GREAT FALLS (AP)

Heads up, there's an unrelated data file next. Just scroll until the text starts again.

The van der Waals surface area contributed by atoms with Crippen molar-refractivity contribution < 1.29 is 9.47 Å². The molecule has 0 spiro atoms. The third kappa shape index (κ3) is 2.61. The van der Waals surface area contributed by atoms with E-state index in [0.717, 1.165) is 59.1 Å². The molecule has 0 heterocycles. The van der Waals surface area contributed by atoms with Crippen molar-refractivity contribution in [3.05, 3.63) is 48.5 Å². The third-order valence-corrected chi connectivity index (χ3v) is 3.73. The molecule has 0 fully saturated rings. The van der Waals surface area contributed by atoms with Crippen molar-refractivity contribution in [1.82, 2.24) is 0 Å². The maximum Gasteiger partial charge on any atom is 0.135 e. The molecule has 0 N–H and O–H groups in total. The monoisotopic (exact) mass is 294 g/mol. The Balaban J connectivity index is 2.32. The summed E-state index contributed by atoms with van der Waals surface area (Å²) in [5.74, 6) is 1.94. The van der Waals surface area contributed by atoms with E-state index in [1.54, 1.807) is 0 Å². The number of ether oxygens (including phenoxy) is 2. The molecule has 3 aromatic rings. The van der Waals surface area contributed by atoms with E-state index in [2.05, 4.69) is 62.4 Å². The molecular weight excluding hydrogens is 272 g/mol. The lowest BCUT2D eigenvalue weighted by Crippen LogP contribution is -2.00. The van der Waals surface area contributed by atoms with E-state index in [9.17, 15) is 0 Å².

Native American tribes in Montana are looking to spend money contained in the federal stimulus package on projects that include improving health care facilities, homes, roads and jails. Nationally, tribes are to receive some $2.5 billion in funds. Most of the money is intended to reduce the longstanding backlog of much-needed projects, including building new schools and hospitals, along with rehabilitating roads and funding law enforcement and water projects. In Montana, Fort Belknap Indian Reservation officials have identified $35 million in projects that they'd like to address, including the water treatment plant, transportation and irrigation projects, and the completion of a detention and treatment center. Loren "Bum" Stiffarm, the chief administrative officer for the Fort Belknap Indian Community, said the water treatment plant is the reservation's highest priority. "We got to get that built," Stiffarm said. The tribe's 40-year-old water treatment plant has not been able to handle the needs of its 2,500 water users at Fort Belknap Agency. For the past four years, Fort Belknap Agency residents have had to boil their water to avoid getting sick, Stiffarm said. The stimulus funds should give a boost to the Fort Belknap Indian Community, Stiffarm said. At this point, tribal officials are working with 40 percent of its normal funding because the federal government has not passed its federal budget. Chippewa Cree tribal compliance officer Neil Rosette said the stimulus money will help the tribe address health care, housing and water line projects on the Rocky Boy's Indian Reservation. "We're expecting some stimulus fallout. How much of that we'll get we don't know at this point," Rosette said. "We anticipate some pretty substantial increases in our funding Levels." The stimulus funds will be distributed using the same formulas and federal agencies that serve Native Americans, such as the Bureau of Indian Affairs and the Department of Health and Human Services. Tribes will also compete for stimulus cash with other tribes through a grant-writing process, Rosette said. Stiffarm disagreed with having federal agencies disperse the money, saying he'd like the funds to be distributed directly to the tribes because they know their needs best. Still, tribal officials on Fort Belknap Indian Reservation have been anxiously waiting to hear how much they'll receive as part of the package, Stiffarm said. ___ Information from: Great Falls Tribune, http://www.greatfallstribune. com.